By Matthew Breen
Unter den Linder pedestrian mall in Mitte
Each of Berlin’s neighborhoods has a distinct personality and caters to a different crowd. Mitte is the center of the city and is composed of parts of the former East and West. That which wasn’t destroyed in World War II abuts new high-rise buildings, including those that fill the former no-man’s-land that surrounded the wall. Mitte is the site of the city’s most familiar monuments: UNESCO Heritage site Museum Island, the Brandenburg Gate, and Alexanderplatz, where the Sputnik-inspired Fernsehturm (“TV tower”) remains the symbol of the city and the tallest structure in Germany. The infamous KitKatClub (KitKatClub.org), location of the HustlaBall Berlin (HustlaBall.de), is in the Mitte district, and is a trance and techno dance club where anything goes and sexual activity (straight and gay, though it’s more gay on the weekends) is encouraged. The only thing strict is the door mistress and her dress code—woe to you if you try to enter in jeans and a T-shirt. In the summer months, Gay Beach (GayBeachBerlin.com) is an outdoor nightclub and beach party right near the Hauptbahnhof (main train station), with sandy stretches, beach chairs, a dance floor, and cabana beds.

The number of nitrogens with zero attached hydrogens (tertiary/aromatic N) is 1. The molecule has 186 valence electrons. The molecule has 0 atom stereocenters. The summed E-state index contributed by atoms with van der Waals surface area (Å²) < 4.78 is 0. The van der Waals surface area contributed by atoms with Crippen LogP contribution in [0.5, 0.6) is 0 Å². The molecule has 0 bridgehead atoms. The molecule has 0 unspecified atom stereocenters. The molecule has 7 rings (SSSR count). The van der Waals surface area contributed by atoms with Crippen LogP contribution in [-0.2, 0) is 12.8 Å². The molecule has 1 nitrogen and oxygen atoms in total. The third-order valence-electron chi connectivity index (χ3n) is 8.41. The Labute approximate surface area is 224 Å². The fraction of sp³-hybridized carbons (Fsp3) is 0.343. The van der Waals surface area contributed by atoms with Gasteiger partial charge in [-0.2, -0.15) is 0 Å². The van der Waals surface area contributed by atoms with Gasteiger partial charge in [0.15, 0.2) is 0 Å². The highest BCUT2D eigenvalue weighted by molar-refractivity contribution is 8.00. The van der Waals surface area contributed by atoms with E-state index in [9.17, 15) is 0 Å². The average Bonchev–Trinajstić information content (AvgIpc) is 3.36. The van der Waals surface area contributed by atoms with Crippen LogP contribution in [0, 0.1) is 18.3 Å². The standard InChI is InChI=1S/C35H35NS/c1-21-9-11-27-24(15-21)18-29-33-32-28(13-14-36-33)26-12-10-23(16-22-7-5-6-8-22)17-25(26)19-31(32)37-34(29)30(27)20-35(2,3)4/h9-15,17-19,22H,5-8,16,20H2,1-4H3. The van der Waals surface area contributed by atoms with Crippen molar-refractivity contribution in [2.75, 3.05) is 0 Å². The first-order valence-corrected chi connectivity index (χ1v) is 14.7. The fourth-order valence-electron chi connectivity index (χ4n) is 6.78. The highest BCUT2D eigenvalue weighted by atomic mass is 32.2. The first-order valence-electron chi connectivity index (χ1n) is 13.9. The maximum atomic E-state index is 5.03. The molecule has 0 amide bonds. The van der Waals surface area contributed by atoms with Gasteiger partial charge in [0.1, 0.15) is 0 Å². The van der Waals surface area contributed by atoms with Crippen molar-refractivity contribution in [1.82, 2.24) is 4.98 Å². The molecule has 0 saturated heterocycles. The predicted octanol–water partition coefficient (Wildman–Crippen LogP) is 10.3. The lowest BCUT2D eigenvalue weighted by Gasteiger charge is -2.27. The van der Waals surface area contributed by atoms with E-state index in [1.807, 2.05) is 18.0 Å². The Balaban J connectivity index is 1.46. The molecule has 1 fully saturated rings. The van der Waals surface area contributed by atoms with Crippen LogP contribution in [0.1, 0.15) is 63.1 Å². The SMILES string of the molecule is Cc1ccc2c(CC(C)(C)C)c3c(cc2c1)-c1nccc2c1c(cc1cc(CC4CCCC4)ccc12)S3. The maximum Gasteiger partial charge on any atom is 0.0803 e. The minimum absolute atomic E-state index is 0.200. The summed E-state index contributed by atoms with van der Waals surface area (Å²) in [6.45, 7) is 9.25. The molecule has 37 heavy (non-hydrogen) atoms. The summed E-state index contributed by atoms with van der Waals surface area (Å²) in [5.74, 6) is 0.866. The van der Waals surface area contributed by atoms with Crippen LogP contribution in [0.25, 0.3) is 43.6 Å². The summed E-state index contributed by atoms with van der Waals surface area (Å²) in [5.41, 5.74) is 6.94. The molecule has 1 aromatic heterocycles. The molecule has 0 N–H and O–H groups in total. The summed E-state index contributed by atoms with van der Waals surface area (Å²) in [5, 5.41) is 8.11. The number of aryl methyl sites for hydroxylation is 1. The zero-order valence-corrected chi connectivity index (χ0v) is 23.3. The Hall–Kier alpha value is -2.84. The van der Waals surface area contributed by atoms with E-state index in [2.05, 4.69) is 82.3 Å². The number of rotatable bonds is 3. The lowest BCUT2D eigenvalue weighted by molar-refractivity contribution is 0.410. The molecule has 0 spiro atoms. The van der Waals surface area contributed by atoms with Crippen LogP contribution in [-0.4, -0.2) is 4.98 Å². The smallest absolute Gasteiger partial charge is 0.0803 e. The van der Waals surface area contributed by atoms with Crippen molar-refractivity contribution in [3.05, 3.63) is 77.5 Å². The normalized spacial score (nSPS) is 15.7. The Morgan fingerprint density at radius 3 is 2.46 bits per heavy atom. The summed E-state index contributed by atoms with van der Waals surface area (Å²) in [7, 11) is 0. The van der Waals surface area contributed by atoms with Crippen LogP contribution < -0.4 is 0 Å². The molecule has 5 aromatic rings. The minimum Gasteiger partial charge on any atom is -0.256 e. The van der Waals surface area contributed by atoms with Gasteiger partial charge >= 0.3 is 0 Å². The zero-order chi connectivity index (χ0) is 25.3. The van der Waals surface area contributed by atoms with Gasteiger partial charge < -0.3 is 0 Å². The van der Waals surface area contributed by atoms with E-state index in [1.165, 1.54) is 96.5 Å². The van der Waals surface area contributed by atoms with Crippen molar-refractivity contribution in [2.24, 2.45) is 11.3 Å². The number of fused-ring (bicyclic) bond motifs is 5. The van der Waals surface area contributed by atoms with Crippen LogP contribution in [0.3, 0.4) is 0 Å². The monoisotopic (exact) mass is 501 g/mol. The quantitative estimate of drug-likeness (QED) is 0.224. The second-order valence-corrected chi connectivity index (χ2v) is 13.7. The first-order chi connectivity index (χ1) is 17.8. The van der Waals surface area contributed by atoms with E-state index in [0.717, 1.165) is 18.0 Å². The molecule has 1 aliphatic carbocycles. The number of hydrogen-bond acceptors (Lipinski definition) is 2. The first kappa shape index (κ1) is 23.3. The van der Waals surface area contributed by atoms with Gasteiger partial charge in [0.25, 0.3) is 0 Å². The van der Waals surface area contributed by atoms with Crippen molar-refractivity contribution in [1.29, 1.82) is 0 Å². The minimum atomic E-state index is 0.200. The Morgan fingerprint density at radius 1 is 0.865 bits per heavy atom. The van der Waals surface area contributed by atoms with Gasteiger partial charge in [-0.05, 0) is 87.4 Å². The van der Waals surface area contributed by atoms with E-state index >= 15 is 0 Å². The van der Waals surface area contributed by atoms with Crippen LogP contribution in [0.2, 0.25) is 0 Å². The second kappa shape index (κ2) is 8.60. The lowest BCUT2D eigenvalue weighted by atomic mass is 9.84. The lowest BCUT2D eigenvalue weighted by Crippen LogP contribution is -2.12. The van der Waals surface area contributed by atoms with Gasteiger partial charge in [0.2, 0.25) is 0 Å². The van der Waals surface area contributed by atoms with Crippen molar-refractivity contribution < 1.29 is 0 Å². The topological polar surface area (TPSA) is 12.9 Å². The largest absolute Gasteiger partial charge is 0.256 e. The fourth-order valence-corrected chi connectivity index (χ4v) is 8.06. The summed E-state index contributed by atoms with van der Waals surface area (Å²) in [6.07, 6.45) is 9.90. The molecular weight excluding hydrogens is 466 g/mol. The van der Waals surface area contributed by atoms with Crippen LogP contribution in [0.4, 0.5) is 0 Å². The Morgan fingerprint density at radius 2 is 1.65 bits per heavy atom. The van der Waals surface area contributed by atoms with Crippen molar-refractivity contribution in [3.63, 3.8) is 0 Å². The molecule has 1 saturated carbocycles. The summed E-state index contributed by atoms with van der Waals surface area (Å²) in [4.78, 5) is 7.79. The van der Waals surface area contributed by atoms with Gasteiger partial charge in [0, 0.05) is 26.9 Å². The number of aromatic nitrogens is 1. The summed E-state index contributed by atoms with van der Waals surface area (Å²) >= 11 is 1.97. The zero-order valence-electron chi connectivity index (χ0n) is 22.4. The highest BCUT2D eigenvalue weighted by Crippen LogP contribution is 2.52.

Nearby Tiergarten is the new site of the Schwules Museum (SchwulesMuseum.de), dedicated to Germany’s gay art, prominent figures, and red letter dates. The museum has rotating exhibitions and archival holdings, and since its beginnings in 1985 has grown into one of the world’s largest and most significant institutions for archiving, researching, and communicating queer history.
Schöneberg has been the traditionally gay district since well before the reunification—and before the Wall. Motzstraße is the site of the city’s Gay Pride celebrations, and was known as a gay-popular avenue as far back as century ago (Christopher Isherwood and David Bowie lived there). The street is now host to bars, cafés, sex clubs, leather couturiers, and purveyors of skimpy underwear, much of which caters to the more fetish-oriented crowd. Though younger gays tend to spend more time in the Kreuzberg district, many establishments here are veritable institutions: Bruno Gmünder, the publisher of erotica for men, has its flagship shop, Bruno’s, (Brunos.de) there; Tom’s Bar (TomsBar.de) is a classic cruising club with mazes; Butcherei Lindiger (Butcherei-Lindinger.de) makes kinky custom leather clothing; Heile Welt (Motzstraße 5) is a tightly packed but polite cocktail bar for meeting friends; Green Door’s (GreenDoor.de) unimpressive exterior belies the craft cocktail bar’s slyly quaint gingham interior; and Begine (Begine.de) is an arts and culture meeting point for queer women that hosts dance parties.